By Tim Keown
We need losers, apparently, so welcome to our world, Peyton Manning.
The latest superstar who can't win the big one lost another big one Sunday afternoon, and now he can resume the quest to return to our good graces by being the guy who sheds the label and finally wins the big one.
C'mon Peyton, keep your chin up. Your time will come.
There are categories in life, and Manning fits the one reserved for our best athletes who find themselves continually stymied when it comes to the ultimate prize, a championship ring.
Remember how Steve Young, after he finally won, hugged the trophy like a scared seven-year-old with his stuffed bear? Manning will do that one day; but today, he's the worst kind of loser -- the loser who loses the big one.
Better to have not advanced at all than to have never won the big one. Or something like that.
Never mind that Manning played against a better team. Never mind that his team's offense is built to play inside, in controlled weather conditions, and Sunday's game didn't conform to any of it. Never mind that our limited consciousness always points to the quarterback as the guy who either wins or loses the game, no matter what else is happening on the field.
Who had a better game this weekend, Ben Roethlisberger or Peyton Manning? The eye says Manning, but the results say Roethlisberger. So Big Ben it is.
In a weird way, Manning should take solace from this. He's being set up for the great resurrection, the atonement, the day the world falls at his long-suffering (another one of our self-imposed perceptions) feet and admits it was wrong, all wrong.
Not yet, though. Until that day, we're not wrong. For now, in the eyes of the myopic, black-or-white, red-or-blue world, Manning's a loser. He can either live with it or laugh at it.
If he's smart, he's laughing.
This Week's List The good news is, these days those can probably be removed arthroscopically, with local anesthesia: During the Steelers-Jets game, Dan Dierdorf said, "The Jets have a lot of question marks, both internally and externally." It's perfect, because afterward maybe the winners can move on to the state playoffs: Apparently, there's still a chance for the NHL to cobble together a 24-game schedule. Just for the heck of it: Roosevelt Bouie. Son of a coach, defensive coordinator, connect the dots: The San Francisco 49ers, faced with the need to make a big move at a crucial moment, tried to find the next Jim Mora Jr., who used to be their Jim Mora Jr. When it got to $17 million, he began to get concerned: Scottie Pippen has filed a suit against a law firm that recommended an investment firm that Pippen's attorney suggests might have cost the former NBA star $20 million. At least he wasn't playing for a team in New ... oh, forget it: Doug Brien. Proving that she is a fan of both "American Gladiators" and "Dodgeball": Serena Williams debuted a new line of tennis clothing at the Australian Open. And, no: Don't expect to see it on the local courts. Besides, if they got rid of those, they'd have to give free admission to every day game after a night game: The Major League Baseball Players' Association wouldn't add amphetamines to the league's drug policy, claiming they had nothing to do with enhancing performance. Somewhere, the man is chortling out a pretty thorough, "I told you so": Jerry Krause. If they go public, I'm buying: Ohio State Athletics, even with all its Clarett-related problems, turned a profit of more than $13 million last year, and the football program's profit topped $30 million, according to a newspaper in Newark, Ohio. The state of college basketball, a four-part saga: 1.) Illinois drills Gonzaga, etc., and becomes the best team in the history of this year; 2.) North Carolina smokes Georgia Tech to become the best team in the history of this year; 3.) Wake Forest drills North Carolina to make 1.) and 2.) irrelevant; 4.) Florida State knocks off Wake Forest, and we go back to the beginning. And finally, for the last time: It's a duvet cover, now get off the couch, go find a job, and get off my television.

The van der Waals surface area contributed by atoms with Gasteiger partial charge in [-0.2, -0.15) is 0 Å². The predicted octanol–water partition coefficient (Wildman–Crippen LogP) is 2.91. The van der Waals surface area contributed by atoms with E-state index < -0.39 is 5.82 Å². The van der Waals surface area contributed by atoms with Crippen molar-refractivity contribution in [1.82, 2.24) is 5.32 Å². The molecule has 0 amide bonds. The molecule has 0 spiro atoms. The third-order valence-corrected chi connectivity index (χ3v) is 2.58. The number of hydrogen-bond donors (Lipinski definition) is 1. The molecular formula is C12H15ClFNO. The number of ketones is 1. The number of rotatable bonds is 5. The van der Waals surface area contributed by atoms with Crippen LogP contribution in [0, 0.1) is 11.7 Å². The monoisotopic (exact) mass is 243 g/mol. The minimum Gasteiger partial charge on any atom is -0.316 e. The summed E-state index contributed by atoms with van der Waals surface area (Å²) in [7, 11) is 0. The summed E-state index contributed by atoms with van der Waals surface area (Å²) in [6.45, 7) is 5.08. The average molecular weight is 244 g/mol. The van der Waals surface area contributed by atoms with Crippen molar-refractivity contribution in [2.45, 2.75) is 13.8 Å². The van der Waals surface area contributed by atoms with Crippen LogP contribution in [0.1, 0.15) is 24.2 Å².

Tim Keown is a senior writer for ESPN The Magazine.